Full Screen Mario Attracts The Ire Of Nintendo

    October 24, 2013
    Zach Walton
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In 1990, John Carmack ported the first level of Super Mario Bros. 3 to the PC to prove that side-scrolling graphics could be done on the platform. He then presented this breakthrough to Nintendo, but the company wasn’t interested in the PC market as it was still rolling in the dough thanks to the NES. That rejection ultimately led to the creation of Commander Keen, and id Software changed gaming forever.

I open with the tale of the founding of id Software because a similar situation is happening again. A college student by the name of Josh Goldberg has recreated Super Mario Bros. in HTML5. Much like side-scrolling on PCs in the late 80s, something like Super Mario Bros. being recreated entirely in HTML5 is entirely new. Unfortunately, Nintendo isn’t as docile regarding its intellectual property anymore.

According to The Washington Post, Nintendo is seeking to have the game, which can be found at fullscreenmario.com, to be shut down. The company says it “respects the intellectual property rights of other companies, and in turn expects others to respect ours as well.”

It’s certainly reasonable for Nintendo to protect its IP, but it’s not like Goldberg just uploaded a ROM like so many Flash developers do with classic Nintendo games. Instead, he built the entire game piece-by-piece in HTML5 himself just to prove he could. It’s Nintendo’s right to have it taken down, but it’s a shame to go about it this way. Nintendo should work with Goldberg to encourage his development skills and maybe even have him create an entirely new game for Nintendo’s new Web Framework development tools. Throwing a C&D letter at him doesn’t foster creativity – it hinders it.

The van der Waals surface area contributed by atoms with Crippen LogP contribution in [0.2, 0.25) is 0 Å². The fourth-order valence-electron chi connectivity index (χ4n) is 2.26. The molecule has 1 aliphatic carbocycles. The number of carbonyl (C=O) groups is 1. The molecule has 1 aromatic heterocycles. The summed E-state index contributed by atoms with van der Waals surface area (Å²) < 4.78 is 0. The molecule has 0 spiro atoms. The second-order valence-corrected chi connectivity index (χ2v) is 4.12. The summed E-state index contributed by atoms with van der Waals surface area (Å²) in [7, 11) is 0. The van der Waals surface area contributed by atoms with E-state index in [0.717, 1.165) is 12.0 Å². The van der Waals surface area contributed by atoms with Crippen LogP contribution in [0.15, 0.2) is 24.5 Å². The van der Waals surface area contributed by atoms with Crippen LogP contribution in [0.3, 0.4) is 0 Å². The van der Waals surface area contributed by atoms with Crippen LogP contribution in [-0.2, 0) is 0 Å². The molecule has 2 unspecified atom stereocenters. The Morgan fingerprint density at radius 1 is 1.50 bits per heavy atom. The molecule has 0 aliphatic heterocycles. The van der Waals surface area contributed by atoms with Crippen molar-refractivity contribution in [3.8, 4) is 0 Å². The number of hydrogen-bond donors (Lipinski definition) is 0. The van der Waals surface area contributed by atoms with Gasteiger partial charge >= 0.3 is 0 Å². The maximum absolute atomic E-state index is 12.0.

As you would expect, the debate over Full Screen Mario has also reawakened the debate on corporate copyright. Under the current law, corporate owned copyrights are valid for 95 years. In other words, the original Super Mario Bros. won’t enter the public domain until 2082. Everybody’s favorite Taiwanese animators examined the issue in further depth today:

Once again, nobody here is arguing that Nintendo is wrong for wanting to see Full Screen Mario wiped off the face of the Internet. It’s entirely within its right to do so. In doing so, however, Nintendo is also killing a growing community of coders and aspiring game designers who are contributing to the open source project with code and custom levels. To kill it now would be a giant middle finger to all those who grew up with the game and now want to make it better.

[Image: FullScreenMario.com]
  • John

    So what? Stop whining about copyright and create your own original properties. He has no rights to recreate someone else’s game using stolen artwork, music and sounds. It really is as simple as that. This has nothing to do with some fluffy ideals about “creativity should be allowed to freely steal anything”. He could have made the exact same platformer with brand new sounds and graphics and we would have zero issues here.

    Notive how the only people complaining about copyright are the ones with nothing worth protecting?

    • Domarius